1. Investigations were carried out to establish the total biopotency of the natural vitamin E isomers in barley compared with that of DL-α-tocopheryl acetate.
2. The chick was used as an experimental animal. Prevention of nutritional encephalomalacia (NE) and chick liver-storage and plasma-storage assays of vitamin E were the methods used in the study. The individual tocopherols and tocotrienols, both in the tissue samples and in the grain and barley oil, were analysed using high-pressure liquid chromatography (HPLC) with fluorescence detection. The diagnosis of NE was based on careful clinical and histopathological observations.
3. It can be concluded from the results that full protection against NE in the chicks was obtained with a supplementation level of 7.5 mg DL-α-tocopheryl acetate/kg diet (i.e. a total vitamin E content of 11.20 mg/kg diet) or with a supplement of 8.7 g barley oil/kg diet (i.e. a total vitamin E content of 22.99 mg from barley oil/kg diet). This gave a biopotency factor of 0.49 for barley for prevention of NE of the chicks, as compared to that of DL-α-tocopheryl acetate.
4. Using regression analysis a statistically linear relationship could be observed between the total dietary vitamin E level and the response, as measured by the total vitamin E content in the liver and plasma, both in the groups supplemented with DL-a-tocopheryl acetate and in the groups supplemented with corresponding amounts of vitamin E in barley oil. The liver and plasma responses to the total vitamin E in the barley-oil diet compared with those of the DL-a-tocopheryl acetate reference diet gave identical values for the regression coefficients, i.e. in both liver-storage and plasma-storage assays the value for slopes of dose-response lines was 0.37. This means that the biopotency of the total vitamin E in barley was 37% of that of dietary DL-a-tocopheryl acetate. Thus, barley is not as rich a source of vitamin E as could be supposed on the basis of the chemical determination of its total vitamin E content.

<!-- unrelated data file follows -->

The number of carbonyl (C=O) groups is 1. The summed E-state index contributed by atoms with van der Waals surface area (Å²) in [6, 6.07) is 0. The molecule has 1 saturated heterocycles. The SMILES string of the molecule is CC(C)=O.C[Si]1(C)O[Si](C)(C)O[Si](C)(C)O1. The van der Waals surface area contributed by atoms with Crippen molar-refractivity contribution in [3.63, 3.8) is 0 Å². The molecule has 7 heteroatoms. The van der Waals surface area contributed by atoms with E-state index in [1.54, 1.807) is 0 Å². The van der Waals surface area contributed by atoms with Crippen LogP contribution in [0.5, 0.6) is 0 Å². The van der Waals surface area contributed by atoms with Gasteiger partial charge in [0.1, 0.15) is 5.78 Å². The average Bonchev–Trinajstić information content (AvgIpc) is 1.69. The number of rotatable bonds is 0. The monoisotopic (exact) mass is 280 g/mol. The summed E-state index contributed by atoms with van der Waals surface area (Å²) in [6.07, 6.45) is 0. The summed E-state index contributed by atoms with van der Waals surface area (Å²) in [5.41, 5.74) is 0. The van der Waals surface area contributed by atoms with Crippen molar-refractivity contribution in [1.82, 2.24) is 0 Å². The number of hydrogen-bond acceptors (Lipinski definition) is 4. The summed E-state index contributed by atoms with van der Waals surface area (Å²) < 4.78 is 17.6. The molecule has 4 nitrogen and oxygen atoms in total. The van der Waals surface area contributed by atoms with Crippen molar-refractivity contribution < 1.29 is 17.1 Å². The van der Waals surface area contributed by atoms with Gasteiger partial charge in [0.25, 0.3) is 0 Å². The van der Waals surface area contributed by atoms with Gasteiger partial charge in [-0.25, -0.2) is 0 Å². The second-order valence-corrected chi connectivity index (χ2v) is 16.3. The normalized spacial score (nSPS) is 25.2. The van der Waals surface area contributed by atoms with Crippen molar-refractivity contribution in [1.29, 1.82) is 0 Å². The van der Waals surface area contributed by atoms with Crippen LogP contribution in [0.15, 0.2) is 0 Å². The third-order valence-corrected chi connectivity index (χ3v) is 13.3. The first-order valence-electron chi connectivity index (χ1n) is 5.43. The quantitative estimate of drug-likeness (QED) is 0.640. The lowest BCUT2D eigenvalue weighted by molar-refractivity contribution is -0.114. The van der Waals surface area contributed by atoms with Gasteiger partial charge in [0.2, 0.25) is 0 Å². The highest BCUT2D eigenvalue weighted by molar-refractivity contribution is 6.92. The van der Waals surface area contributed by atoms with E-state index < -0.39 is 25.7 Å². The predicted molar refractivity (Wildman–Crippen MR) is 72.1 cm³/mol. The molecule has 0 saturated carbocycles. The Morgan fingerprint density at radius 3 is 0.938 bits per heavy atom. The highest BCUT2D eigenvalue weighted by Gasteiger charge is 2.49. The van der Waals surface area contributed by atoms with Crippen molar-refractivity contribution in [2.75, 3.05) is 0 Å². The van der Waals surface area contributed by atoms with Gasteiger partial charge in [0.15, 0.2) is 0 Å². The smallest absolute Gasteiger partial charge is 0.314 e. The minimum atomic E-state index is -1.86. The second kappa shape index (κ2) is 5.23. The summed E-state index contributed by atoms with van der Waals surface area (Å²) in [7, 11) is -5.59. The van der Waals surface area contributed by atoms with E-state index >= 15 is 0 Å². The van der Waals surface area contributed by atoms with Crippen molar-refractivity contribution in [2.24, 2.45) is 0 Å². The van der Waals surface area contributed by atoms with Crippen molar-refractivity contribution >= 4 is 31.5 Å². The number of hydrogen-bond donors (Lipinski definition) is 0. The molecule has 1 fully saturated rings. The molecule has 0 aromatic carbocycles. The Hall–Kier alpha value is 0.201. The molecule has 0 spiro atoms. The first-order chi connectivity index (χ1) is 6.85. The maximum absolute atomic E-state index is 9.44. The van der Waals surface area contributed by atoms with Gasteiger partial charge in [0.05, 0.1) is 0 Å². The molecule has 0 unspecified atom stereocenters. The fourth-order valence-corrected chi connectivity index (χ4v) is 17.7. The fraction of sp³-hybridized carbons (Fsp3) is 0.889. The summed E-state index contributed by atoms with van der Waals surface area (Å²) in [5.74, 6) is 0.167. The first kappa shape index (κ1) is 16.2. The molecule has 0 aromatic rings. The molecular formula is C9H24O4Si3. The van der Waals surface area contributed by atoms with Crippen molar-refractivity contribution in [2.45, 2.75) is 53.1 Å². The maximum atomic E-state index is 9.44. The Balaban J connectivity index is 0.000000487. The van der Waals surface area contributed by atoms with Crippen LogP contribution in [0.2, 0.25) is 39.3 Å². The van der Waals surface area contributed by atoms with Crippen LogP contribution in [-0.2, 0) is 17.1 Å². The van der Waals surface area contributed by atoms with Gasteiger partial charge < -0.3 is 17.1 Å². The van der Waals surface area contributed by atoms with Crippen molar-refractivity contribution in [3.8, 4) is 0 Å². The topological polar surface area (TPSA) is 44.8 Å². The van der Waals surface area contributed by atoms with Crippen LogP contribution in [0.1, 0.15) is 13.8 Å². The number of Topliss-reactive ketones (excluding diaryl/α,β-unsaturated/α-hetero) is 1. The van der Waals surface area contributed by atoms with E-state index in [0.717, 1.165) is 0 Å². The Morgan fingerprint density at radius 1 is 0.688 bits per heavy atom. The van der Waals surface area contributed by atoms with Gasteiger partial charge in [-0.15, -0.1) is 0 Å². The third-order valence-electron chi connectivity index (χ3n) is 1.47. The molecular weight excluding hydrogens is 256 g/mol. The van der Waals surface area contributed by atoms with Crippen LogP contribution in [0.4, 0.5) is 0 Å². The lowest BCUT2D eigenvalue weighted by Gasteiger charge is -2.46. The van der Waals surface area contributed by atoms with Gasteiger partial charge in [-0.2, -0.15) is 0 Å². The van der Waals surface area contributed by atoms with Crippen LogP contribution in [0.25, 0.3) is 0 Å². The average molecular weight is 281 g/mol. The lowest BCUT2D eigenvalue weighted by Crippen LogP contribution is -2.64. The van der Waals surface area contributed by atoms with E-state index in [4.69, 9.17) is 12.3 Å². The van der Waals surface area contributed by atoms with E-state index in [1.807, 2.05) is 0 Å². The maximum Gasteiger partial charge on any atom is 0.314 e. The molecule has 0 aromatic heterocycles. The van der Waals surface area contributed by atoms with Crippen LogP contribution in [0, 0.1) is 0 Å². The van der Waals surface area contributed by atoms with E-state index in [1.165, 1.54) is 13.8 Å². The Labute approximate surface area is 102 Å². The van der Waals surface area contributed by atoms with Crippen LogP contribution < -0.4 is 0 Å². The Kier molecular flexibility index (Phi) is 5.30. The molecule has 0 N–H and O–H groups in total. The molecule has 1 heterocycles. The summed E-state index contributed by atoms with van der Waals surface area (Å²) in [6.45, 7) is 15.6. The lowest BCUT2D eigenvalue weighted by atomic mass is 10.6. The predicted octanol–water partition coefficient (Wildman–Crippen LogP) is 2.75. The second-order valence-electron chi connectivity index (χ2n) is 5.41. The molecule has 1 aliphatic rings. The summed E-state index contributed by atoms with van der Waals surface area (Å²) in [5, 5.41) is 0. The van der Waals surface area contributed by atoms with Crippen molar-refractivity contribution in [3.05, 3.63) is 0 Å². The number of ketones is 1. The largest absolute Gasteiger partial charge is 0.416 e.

5. It was possible to verify this experimentally established biopotency of 0.37 for the total vitamin E in barley by converting the chemically determined amounts of the vitamin E isomers in barley into DL-α-tocopheryl acetate equivalents by multiplying them with internationally accepted potency factors for the individual natural isomers (DL-α-tocopheryl acetate 1.00, D-α-tocopherol 1.49, D-β-tocopherol 0.60, D-gamma;-tocopherol 0.1 5, D-α-tocotrienol 0.37).
6. In spite of the high proportion of α- and β-tocotrienols in the barley-oil diets (about 60% of the total vitamin E content), only traces of these isomers could be detected in the plasma and none could be detected in the liver. On the other hand, calculation of the individual hiopotencies for the different isomers in the barley-oil diet by comparing the dose responses, diet: liver, separately for each isomer with those of DL-α-tocopheryl acetate, resulted in biopotency values for α- and β-tocopherol which were twice as high as the internationally accepted conversion factors. These results of the present study tempted the authors to draw the conclusion that there may have been a chemical reduction of the α- and β-tocotrienols to the corresponding tocopherols before entering the liver.